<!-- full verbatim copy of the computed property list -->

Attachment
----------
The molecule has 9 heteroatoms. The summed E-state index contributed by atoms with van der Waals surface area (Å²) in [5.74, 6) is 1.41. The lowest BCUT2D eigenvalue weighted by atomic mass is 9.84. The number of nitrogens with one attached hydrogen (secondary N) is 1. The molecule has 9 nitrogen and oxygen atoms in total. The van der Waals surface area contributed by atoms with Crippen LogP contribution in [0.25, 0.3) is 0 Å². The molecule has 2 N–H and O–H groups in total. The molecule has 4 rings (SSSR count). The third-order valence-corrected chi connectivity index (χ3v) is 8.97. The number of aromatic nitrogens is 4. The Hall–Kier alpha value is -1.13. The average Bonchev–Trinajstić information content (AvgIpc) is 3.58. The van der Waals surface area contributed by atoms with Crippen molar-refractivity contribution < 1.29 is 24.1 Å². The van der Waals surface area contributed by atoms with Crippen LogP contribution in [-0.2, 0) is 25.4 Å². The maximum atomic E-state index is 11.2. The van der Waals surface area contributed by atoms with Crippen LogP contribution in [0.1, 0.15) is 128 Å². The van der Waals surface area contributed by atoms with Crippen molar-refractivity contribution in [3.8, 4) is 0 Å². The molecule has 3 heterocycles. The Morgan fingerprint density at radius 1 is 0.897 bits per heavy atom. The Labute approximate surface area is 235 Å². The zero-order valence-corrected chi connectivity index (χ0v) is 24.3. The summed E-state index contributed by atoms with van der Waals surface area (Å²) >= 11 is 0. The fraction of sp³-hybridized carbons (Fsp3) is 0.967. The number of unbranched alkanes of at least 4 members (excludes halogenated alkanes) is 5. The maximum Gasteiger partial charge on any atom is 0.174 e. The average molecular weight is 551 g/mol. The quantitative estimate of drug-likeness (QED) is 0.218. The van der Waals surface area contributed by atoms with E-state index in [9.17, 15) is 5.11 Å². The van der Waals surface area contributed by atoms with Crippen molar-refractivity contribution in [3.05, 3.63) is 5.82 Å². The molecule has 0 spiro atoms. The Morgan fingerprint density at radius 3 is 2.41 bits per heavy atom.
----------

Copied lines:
The molecule has 9 heteroatoms. The summed E-state index contributed by atoms with van der Waals surface area (Å²) in [5.74, 6) is 1.41. The lowest BCUT2D eigenvalue weighted by atomic mass is 9.84. The number of nitrogens with one attached hydrogen (secondary N) is 1. The molecule has 9 nitrogen and oxygen atoms in total. The van der Waals surface area contributed by atoms with Crippen LogP contribution in [0.25, 0.3) is 0 Å². The molecule has 2 N–H and O–H groups in total. The molecule has 4 rings (SSSR count). The third-order valence-corrected chi connectivity index (χ3v) is 8.97. The number of aromatic nitrogens is 4. The Hall–Kier alpha value is -1.13. The average Bonchev–Trinajstić information content (AvgIpc) is 3.58. The van der Waals surface area contributed by atoms with Crippen molar-refractivity contribution < 1.29 is 24.1 Å². The van der Waals surface area contributed by atoms with Crippen LogP contribution in [-0.2, 0) is 25.4 Å². The maximum atomic E-state index is 11.2. The van der Waals surface area contributed by atoms with Crippen LogP contribution in [0.1, 0.15) is 128 Å². The van der Waals surface area contributed by atoms with Crippen molar-refractivity contribution in [3.8, 4) is 0 Å². The molecule has 3 heterocycles. The Morgan fingerprint density at radius 1 is 0.897 bits per heavy atom. The Labute approximate surface area is 235 Å². The zero-order valence-corrected chi connectivity index (χ0v) is 24.3. The summed E-state index contributed by atoms with van der Waals surface area (Å²) >= 11 is 0. The fraction of sp³-hybridized carbons (Fsp3) is 0.967. The number of unbranched alkanes of at least 4 members (excludes halogenated alkanes) is 5. The maximum Gasteiger partial charge on any atom is 0.174 e. The average molecular weight is 551 g/mol. The quantitative estimate of drug-likeness (QED) is 0.218. The van der Waals surface area contributed by atoms with E-state index in [9.17, 15) is 5.11 Å². The van der Waals surface area contributed by atoms with Crippen molar-refractivity contribution in [3.05, 3.63) is 5.82 Å². The molecule has 0 spiro atoms. The Morgan fingerprint density at radius 3 is 2.41 bits per heavy atom.